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NATIONAL BAGEL And LOX DAY – February 9

NATIONAL BAGEL AND LOX DAY DAY

National Bagel and Lox Day recognizes one of America’s favorite bagel combinations on February 9th.

Bagels are one of the few breads that are boiled then baked. This creates a soft inside while keeping a crisp outside. Bagels originated in Poland in the early 17th century and now sell over a billion dollars worth each year in the United States.

Salmon is cured in a salt brine for several months to make lox. The technique was perfected in Scandinavia. Using the fatty belly of the salmon results in a buttery, silky texture that pairs well with cream cheese and bagels.

Over the years, many flavors and varieties of bagels have sprung up across the USA.  Cream cheese is a favorite topping on bagels. 

HOW TO OBSERVE #BagelAndLoxDay

Enjoy your bagels and lox in several ways. Try an everything bagel with lox and cream cheese topped with spinach. Stop by your favorite bagel shop and give them a shoutout while you’re there. Invite friends to enjoy the day with you.

Try these recipes:

Lox

Bagels II recipe.

Use #NationalBagelLoxDay to post on social media.

NATIONAL BAGEL AND LOX DAY HISTORY

National Day Calendar® continues researching the origins of this tasty food holiday. 


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February 9th Celebrated (and Not So Celebrated) History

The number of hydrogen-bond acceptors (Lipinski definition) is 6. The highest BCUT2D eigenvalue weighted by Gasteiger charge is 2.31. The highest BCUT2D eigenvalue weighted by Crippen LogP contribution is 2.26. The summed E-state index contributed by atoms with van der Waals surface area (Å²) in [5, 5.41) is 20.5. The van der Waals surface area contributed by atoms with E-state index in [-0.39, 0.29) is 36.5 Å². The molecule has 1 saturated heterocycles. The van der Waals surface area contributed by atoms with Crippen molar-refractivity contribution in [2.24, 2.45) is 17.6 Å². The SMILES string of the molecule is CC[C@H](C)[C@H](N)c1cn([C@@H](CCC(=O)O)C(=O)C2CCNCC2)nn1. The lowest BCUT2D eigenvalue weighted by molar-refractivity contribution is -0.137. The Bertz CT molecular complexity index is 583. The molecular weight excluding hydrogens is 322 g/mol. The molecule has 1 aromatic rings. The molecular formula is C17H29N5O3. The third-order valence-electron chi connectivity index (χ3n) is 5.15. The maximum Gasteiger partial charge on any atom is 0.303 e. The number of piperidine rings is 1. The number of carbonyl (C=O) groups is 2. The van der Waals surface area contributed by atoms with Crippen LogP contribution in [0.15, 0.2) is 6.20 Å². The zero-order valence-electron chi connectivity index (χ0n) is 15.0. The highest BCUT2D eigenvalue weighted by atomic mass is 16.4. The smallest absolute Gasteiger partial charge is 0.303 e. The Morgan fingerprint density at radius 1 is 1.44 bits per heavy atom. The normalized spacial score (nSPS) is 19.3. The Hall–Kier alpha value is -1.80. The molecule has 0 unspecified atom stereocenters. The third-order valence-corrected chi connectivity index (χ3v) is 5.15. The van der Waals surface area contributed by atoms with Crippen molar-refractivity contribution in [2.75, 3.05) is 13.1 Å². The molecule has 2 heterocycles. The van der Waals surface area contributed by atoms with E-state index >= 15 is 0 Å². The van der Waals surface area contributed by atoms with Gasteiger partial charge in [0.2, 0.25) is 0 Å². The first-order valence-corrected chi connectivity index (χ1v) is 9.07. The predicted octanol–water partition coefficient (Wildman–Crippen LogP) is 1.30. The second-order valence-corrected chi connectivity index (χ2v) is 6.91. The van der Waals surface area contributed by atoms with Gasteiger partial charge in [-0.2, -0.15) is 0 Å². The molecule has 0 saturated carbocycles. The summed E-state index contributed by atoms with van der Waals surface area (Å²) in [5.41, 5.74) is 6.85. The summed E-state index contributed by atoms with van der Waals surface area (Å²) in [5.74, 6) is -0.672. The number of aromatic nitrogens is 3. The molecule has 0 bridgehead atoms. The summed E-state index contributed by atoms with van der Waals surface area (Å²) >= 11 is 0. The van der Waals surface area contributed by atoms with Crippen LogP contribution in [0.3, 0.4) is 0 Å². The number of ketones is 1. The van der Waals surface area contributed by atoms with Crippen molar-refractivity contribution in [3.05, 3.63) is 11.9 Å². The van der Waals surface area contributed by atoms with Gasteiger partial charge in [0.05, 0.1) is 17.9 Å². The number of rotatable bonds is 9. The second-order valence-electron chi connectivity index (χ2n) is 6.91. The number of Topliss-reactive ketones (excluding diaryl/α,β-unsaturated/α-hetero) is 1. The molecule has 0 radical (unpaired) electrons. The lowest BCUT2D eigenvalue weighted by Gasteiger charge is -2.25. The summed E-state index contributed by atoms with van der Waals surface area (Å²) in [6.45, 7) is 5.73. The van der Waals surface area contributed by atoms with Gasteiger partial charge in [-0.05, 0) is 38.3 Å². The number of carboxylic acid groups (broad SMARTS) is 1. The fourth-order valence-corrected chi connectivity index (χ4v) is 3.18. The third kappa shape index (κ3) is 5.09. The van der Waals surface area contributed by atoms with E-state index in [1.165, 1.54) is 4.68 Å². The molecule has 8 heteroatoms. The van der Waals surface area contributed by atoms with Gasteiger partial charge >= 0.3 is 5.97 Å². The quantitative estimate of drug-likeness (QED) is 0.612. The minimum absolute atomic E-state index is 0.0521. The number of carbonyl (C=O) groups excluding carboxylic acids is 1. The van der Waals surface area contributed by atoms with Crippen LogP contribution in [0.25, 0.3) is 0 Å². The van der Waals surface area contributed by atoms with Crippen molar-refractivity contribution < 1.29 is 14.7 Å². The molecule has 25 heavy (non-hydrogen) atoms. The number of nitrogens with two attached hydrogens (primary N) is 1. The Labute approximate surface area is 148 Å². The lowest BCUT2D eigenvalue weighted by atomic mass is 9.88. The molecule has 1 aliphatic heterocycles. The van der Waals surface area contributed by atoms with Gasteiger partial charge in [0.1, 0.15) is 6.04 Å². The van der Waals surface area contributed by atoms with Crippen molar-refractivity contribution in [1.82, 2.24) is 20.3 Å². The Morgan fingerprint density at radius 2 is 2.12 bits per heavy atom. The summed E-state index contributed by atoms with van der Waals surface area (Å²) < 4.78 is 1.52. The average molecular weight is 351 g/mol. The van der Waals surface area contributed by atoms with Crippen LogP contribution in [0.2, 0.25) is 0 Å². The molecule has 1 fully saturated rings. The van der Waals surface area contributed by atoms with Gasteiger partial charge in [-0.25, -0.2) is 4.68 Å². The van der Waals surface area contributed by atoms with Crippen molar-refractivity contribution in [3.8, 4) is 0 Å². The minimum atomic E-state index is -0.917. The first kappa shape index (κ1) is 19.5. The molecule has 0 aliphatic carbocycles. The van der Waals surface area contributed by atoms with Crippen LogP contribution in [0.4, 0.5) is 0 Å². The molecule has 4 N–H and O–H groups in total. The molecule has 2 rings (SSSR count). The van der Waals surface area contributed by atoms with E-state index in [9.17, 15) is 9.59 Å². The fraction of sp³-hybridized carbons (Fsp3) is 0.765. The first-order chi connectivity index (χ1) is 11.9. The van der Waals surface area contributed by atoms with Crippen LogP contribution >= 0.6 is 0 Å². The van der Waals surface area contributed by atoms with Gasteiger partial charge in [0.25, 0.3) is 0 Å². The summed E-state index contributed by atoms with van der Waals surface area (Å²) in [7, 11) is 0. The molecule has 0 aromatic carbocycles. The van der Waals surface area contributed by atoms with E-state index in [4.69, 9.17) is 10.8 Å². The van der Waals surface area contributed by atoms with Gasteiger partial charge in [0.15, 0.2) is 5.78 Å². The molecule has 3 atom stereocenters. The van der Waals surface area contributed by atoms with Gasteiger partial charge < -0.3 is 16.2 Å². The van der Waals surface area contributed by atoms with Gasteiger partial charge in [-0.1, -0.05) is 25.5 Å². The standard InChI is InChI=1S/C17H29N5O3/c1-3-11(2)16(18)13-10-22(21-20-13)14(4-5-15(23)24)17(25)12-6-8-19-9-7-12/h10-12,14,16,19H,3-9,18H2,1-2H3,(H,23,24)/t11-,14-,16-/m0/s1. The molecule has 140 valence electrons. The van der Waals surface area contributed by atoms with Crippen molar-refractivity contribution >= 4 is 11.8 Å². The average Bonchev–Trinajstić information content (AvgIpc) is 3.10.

1825

When the 1825 election came to the Electoral College, no candidate held a majority vote. The House of Representatives elected John Quincy Adams who came in second in the popular vote after Andrew Jackson.

1870

President Ulysses S. Grant signs a joint resolution of Congress establishing the U.S. Weather Bureau under the Secretary of War.

1895

William George Morgan of Lockport, New York, invents a game called Mintonette based on the game of badminton. The name would later be changed to volleyball.

1971

National Baseball Hall of Fame in Cooperstown, New York elects Satchel Paige as the first Negro League player to be honored.

February 9th Celebrated (and Not So Celebrated) History

William Henry Harrison – 1773

In 1841, the 9th President of the United States became the oldest person to be elected to the highest office in the country. Thirty-two days later, he died of pneumonia, serving the shortest term in presidential history.

Amy Lowell – 1874

The award-winning American poet published several collections of poems including A Dome of Many-Coloured Glass and Sword Blades and Poppy Seed.

Carole King – 1942

Since the 1960s, the Grammy-winning singer-songwriter has produced a number of hit songs for artists such as Bobby Vee, The Drifters, and Aretha Franklin.

Mia Farrow – 1945

For nearly 6 decades, the award-winning American actress has wowed audiences on stage and screen with her performances.

Honorable Mentions

Gypsy Rose Lee – 1914
Judith Light – 1949
Terry McAuliffe – 1957

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